The bullpen however isn't so obvious. How often has the best team in the league had the worst bullpen? Ever? Well the Sox are getting close, and I just hope Mike Remlinger will still be around to see it. We know what's wrong with them (they all stink), so how do we fix it? The truth is: a whole lot of luck. Bradford and Mike Myers make a tidy 6th/early 7th inning combination, and Jeremi Gonzalez is adequate in long relief. After that, they have one good pitcher. One. Mike Timlin, and he can't close, set-up, and make the camo t-shirts all by himself. Assuming he eventually gets slotted back into his 8th inning position, the Sox will need someone to close and someone else to set-up. If they find that, they'll have a real bullpen. Not so hard. So, who are the candidates? Well...how about two rookies, (one of whom has played pro baseball for all of two weeks), and a disabled pitcher who hasn't thrown well in 10 months! The Ninth smells sitcom! I make humor joke, but seriously, that's the state of it. The life of the Red Sox bullpen rests soundly on the shoulders of Keith Foulke, Jonathan Papelbon, and Craig Hansen. It could be worse, but then again, so could've Waterloo. (Yes, I considered the Holocaust for that joke, and no I did not consider it appropriate). One of these men must become an effective closer, and realistically that better be Foulke. For the team to succeed, he needs to return healthy and dominant. On top of that, either Hansen or Paps has to develop, more or less instantly, into a late-game strikeout artist. The Sox have no one else. Both of them have the stuff, it's reasonable to think they might have the poise, but because they've never done it it's still a question mark. A pretty big one. Asking a rookie pitcher with little (Papelbon) or no (Hansen) experience to step into a pennant race and get huge outs for a struggling bullpen is a bit like asking Anna Nicole Smith to designated drive. You can give it a shot, but you might not like where you end up. These are talented kids, but you can't realistically expect this to succeed. The track history just isn't good. VERY few young pitchers dominate right away. Huston Street and KRod come to mind, but so should the troubles of Dennis Tankersley and Paul Shuey. It's not an easy thing to pull off, no matter how fast the fastball and how sharp the slider. Unfortunately for Boston, they need it to happen. So that's where the luck will have to come in. This shouldn't work, but maybe they can scratch themselves a winner. At least they have two tickets.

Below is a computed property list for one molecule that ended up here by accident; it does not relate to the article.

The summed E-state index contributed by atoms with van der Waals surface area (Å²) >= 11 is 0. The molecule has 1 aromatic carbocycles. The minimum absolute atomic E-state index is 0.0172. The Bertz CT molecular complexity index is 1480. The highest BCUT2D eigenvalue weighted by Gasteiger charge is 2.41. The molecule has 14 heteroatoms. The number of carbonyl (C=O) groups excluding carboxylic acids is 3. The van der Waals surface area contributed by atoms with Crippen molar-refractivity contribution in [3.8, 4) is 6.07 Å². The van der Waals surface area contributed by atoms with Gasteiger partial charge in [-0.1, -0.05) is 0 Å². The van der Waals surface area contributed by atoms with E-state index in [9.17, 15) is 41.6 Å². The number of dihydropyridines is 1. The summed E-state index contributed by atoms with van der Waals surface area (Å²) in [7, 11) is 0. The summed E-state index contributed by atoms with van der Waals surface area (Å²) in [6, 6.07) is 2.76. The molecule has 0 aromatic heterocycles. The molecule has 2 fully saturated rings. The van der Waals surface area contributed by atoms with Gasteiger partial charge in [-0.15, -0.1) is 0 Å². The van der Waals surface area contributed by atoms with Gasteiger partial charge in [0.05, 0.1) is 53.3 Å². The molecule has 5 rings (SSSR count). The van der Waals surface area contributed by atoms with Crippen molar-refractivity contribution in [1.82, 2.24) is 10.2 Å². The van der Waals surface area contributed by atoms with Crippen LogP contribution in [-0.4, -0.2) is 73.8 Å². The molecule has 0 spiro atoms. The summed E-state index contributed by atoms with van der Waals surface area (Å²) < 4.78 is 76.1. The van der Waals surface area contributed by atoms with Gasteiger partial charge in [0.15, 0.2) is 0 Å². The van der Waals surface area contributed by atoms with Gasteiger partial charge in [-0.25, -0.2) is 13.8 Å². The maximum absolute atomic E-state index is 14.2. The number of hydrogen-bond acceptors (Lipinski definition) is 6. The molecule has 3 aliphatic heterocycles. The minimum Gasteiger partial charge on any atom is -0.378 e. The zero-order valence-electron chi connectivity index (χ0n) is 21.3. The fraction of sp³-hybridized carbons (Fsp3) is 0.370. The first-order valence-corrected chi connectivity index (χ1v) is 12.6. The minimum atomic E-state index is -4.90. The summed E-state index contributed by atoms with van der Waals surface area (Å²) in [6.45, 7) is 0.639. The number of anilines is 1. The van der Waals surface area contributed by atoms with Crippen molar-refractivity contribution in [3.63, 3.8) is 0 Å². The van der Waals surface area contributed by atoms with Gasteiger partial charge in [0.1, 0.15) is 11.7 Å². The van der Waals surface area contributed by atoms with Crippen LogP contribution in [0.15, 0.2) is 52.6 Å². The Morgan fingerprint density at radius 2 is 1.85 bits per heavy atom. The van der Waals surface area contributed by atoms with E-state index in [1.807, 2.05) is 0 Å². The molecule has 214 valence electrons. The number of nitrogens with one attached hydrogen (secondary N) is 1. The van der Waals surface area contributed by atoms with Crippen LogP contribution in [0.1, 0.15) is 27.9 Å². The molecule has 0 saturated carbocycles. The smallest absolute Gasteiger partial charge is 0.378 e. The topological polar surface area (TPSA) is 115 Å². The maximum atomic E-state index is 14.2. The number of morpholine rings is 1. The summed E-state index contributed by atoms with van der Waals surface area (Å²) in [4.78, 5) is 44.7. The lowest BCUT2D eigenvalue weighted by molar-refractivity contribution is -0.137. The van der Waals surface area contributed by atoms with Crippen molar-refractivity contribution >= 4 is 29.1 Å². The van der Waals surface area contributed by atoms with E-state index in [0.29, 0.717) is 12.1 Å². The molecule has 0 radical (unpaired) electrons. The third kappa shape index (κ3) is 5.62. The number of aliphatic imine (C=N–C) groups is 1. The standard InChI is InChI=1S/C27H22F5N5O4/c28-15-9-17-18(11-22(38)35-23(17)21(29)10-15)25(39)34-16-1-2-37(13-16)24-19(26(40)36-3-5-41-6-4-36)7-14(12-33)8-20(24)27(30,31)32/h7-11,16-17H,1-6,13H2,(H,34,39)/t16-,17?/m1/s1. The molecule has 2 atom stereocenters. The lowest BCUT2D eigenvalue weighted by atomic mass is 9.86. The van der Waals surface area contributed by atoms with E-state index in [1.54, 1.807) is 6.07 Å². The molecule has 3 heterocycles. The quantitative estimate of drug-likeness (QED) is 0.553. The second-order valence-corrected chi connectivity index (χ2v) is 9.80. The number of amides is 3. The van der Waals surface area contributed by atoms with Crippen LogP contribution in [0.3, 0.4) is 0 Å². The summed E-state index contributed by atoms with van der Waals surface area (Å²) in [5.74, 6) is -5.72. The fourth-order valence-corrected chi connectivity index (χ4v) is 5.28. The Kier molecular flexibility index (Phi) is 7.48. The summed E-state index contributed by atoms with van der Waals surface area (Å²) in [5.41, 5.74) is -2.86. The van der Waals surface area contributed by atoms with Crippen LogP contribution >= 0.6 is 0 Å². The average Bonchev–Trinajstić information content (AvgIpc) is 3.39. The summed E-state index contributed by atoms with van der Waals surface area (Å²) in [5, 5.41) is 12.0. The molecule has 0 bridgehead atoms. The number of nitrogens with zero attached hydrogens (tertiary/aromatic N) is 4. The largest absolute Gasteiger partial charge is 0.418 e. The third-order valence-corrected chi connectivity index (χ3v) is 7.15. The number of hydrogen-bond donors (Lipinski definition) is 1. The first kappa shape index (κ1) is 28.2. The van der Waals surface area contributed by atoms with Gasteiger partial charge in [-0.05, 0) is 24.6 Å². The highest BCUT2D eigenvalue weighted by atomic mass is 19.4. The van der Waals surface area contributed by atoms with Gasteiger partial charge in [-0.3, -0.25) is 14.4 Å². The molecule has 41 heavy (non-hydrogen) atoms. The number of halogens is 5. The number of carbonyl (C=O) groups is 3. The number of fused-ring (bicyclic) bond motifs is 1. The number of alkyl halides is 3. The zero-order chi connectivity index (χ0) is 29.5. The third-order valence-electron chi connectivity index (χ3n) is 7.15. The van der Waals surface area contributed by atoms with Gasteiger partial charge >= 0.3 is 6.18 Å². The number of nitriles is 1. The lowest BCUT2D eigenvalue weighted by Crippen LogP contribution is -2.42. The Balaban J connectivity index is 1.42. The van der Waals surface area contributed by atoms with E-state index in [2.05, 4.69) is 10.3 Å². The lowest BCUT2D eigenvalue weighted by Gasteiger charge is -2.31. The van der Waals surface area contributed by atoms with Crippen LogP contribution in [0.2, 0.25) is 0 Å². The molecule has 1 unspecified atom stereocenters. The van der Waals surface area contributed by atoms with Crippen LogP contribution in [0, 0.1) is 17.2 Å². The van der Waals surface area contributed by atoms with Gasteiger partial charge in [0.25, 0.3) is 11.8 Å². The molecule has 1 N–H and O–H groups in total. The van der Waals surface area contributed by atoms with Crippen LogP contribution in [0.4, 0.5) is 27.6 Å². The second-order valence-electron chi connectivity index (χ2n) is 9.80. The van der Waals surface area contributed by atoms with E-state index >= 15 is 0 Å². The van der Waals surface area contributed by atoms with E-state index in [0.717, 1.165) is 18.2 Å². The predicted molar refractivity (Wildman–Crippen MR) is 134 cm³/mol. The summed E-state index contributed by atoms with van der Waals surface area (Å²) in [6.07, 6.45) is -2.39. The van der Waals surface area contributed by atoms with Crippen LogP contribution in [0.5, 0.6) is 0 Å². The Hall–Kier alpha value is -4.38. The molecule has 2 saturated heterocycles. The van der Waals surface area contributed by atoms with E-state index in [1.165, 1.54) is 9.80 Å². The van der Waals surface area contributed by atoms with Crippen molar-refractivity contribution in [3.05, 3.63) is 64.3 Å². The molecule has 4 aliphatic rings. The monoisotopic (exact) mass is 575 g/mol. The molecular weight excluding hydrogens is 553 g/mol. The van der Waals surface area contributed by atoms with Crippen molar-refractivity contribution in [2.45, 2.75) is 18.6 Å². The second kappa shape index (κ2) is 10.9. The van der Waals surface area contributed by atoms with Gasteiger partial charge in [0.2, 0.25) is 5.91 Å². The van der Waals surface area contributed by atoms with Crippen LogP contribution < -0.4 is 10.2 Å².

Finally we come to the offense. Can't blame these guys. 1-6 (when Nixon is healthy) Boston is a good stretch better than anyone else in baseball, and there's your first place right there. Interesting to note, the Red Sox were able to field their best lineup for the first time all season last night, with Olerud and Graffanino starting and Trot back in right field. Should everyone stay healthy, Theo will have the "Tough Out Nine" he's been trying to build all season for the stretch run. Pretty good. As long as Tito can resist the putrid call of Kevin Millar and the illogical desire to start Gabe Kapler more than once a week, this should take care of itself.

It can be easy when watching the Red Sox to confuse having better players for playing better baseball. Boston has gotten by this season largely on the former, but if they want to succeed in October, they'll have to look into the latter. The sheer talent of the Damons, Ortizes and Variteks of the world is enough to beat the decent teams. When you're facing the great ones though you need something else. In the next month, we should find out if Boston has it. Fingers crossed.